After months of speculation Reserve Bank of India
Governor Urjit Patel
submitted his resignation on December 10, the first incumbent to do so since economic liberalisation. Tensions had been building for some time, especially from August, with the government appointing two loyalists to the RBI
board — maverick accountant and Swadeshi Jagran Manch co-convenor S Gurumurthy
and cooperative banker and former Akhil Bharatiya Vidyarthi Parishad treasurer Satish Marathe. Their induction was seen as disturbing the intricate relationship between the central bank and government. It coincided with the RBI
coming under pressure to part with a larger share of its capital reserves to shore up government finances and to ease lending restrictions on public sector banks under the Prompt Corrective Action regime, especially to the ailing small and medium enterprises sector. The government also pushed for RBI
decision-making to be a more consultative process, meaning board members should have more say. RBI interpreted this as a direct undermining of its central board. With tensions mounting between Mint Road and Raisina Hill, Deputy Governor Viral Acharya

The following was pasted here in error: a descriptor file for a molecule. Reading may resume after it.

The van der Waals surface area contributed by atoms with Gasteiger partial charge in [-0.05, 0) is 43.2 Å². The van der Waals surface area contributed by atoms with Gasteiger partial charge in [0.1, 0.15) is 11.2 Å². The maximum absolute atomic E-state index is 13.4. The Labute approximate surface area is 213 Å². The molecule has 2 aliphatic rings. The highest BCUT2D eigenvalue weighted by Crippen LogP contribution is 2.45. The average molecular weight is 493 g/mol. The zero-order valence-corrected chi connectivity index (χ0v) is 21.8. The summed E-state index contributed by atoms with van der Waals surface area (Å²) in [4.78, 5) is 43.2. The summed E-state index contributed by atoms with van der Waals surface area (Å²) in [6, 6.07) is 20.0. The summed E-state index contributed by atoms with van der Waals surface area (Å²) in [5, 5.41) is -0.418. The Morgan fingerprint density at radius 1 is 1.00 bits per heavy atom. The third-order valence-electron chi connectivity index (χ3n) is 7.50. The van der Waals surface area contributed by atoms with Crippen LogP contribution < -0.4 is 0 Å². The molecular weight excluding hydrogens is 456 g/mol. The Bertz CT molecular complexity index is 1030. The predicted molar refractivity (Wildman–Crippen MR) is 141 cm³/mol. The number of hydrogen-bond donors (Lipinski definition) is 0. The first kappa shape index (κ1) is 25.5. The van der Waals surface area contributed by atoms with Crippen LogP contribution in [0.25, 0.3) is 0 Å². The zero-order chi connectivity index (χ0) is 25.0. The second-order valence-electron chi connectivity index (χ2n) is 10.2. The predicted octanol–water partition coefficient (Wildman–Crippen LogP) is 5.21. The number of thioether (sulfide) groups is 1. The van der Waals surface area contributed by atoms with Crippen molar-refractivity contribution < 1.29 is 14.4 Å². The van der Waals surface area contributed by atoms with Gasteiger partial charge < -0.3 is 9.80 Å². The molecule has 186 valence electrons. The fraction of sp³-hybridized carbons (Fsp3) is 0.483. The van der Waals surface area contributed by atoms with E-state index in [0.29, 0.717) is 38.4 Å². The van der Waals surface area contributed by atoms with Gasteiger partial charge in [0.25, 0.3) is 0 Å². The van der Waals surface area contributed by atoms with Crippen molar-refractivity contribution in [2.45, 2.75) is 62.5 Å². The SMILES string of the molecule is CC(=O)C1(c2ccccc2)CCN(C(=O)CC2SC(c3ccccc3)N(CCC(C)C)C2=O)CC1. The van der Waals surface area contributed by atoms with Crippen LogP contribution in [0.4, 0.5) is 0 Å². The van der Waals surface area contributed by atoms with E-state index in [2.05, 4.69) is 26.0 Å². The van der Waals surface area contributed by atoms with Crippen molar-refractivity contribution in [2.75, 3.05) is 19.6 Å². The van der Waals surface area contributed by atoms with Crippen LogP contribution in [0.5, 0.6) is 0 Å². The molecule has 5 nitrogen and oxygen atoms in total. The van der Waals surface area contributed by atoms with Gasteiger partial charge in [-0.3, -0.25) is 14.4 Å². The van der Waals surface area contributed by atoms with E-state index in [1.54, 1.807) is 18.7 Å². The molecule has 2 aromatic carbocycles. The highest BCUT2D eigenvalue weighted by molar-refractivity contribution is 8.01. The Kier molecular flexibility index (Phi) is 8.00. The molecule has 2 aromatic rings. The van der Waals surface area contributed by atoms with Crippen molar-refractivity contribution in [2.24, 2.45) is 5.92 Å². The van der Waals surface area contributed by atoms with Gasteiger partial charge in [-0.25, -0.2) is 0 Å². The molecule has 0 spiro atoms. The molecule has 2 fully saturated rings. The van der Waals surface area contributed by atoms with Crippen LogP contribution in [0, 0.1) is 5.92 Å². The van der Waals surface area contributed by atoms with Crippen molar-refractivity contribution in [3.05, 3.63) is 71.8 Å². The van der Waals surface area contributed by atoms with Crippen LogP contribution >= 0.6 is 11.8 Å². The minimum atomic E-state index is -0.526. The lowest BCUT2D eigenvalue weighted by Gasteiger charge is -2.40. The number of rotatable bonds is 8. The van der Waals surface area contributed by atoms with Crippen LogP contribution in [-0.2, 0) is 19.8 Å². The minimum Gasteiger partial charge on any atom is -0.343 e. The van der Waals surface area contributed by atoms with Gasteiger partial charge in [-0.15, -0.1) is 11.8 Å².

delivered a speech outlining the case for the central bank’s autonomy in the interests of long-term financial stability. It was seen as a pointed message to the government. There the issue rested in a miasma of rumour that the government would invoke the never-used Section 7 of the RBI Act — which involves a direct order from the government to the RBI to carry out its wishes. A day before the results of five state elections were to be declared and two days before a much-anticipated board meeting, Patel officially put in his papers. Two days later, former economic affairs secretary Shaktikanta Das, who had been the government’s chief spokesman during demonetisation, was appointed as his successor. The board meeting appeared to have gone off without incident, but this is only the beginning of a new story.